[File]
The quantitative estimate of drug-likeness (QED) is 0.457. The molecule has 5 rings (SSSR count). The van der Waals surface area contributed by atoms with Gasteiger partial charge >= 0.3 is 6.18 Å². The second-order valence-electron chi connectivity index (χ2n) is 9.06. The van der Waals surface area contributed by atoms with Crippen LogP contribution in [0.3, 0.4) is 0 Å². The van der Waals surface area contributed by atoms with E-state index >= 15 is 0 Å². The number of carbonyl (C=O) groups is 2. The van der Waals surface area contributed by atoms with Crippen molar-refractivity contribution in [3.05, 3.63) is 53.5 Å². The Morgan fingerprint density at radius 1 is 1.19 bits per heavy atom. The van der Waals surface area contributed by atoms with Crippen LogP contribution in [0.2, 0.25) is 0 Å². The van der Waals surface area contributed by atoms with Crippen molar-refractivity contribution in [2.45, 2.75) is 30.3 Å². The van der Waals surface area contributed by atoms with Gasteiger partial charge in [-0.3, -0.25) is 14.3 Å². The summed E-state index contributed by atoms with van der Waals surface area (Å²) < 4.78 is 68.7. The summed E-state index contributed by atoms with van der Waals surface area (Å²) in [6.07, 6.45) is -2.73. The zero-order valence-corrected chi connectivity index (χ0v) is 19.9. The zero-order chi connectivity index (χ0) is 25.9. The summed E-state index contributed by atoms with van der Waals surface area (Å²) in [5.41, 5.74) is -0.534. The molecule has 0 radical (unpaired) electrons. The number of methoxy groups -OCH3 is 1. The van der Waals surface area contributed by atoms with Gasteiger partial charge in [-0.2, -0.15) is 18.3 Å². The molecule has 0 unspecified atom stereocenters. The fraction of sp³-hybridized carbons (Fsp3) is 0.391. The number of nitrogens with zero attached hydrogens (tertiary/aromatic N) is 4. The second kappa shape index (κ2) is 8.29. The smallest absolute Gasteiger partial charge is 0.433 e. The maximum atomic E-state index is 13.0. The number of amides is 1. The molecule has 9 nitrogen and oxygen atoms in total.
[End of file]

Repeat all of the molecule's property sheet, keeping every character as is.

The quantitative estimate of drug-likeness (QED) is 0.457. The molecule has 5 rings (SSSR count). The van der Waals surface area contributed by atoms with Gasteiger partial charge >= 0.3 is 6.18 Å². The second-order valence-electron chi connectivity index (χ2n) is 9.06. The van der Waals surface area contributed by atoms with Crippen LogP contribution in [0.3, 0.4) is 0 Å². The van der Waals surface area contributed by atoms with E-state index >= 15 is 0 Å². The number of carbonyl (C=O) groups is 2. The van der Waals surface area contributed by atoms with Crippen molar-refractivity contribution in [3.05, 3.63) is 53.5 Å². The Morgan fingerprint density at radius 1 is 1.19 bits per heavy atom. The van der Waals surface area contributed by atoms with Crippen LogP contribution in [0.2, 0.25) is 0 Å². The van der Waals surface area contributed by atoms with Crippen molar-refractivity contribution in [2.45, 2.75) is 30.3 Å². The van der Waals surface area contributed by atoms with Gasteiger partial charge in [-0.3, -0.25) is 14.3 Å². The summed E-state index contributed by atoms with van der Waals surface area (Å²) < 4.78 is 68.7. The summed E-state index contributed by atoms with van der Waals surface area (Å²) in [6.07, 6.45) is -2.73. The zero-order valence-corrected chi connectivity index (χ0v) is 19.9. The zero-order chi connectivity index (χ0) is 25.9. The summed E-state index contributed by atoms with van der Waals surface area (Å²) in [5.41, 5.74) is -0.534. The molecule has 0 radical (unpaired) electrons. The number of methoxy groups -OCH3 is 1. The van der Waals surface area contributed by atoms with Gasteiger partial charge in [-0.2, -0.15) is 18.3 Å². The molecule has 0 unspecified atom stereocenters. The fraction of sp³-hybridized carbons (Fsp3) is 0.391. The number of nitrogens with zero attached hydrogens (tertiary/aromatic N) is 4. The second kappa shape index (κ2) is 8.29. The smallest absolute Gasteiger partial charge is 0.433 e. The maximum atomic E-state index is 13.0. The number of amides is 1. The molecule has 9 nitrogen and oxygen atoms in total.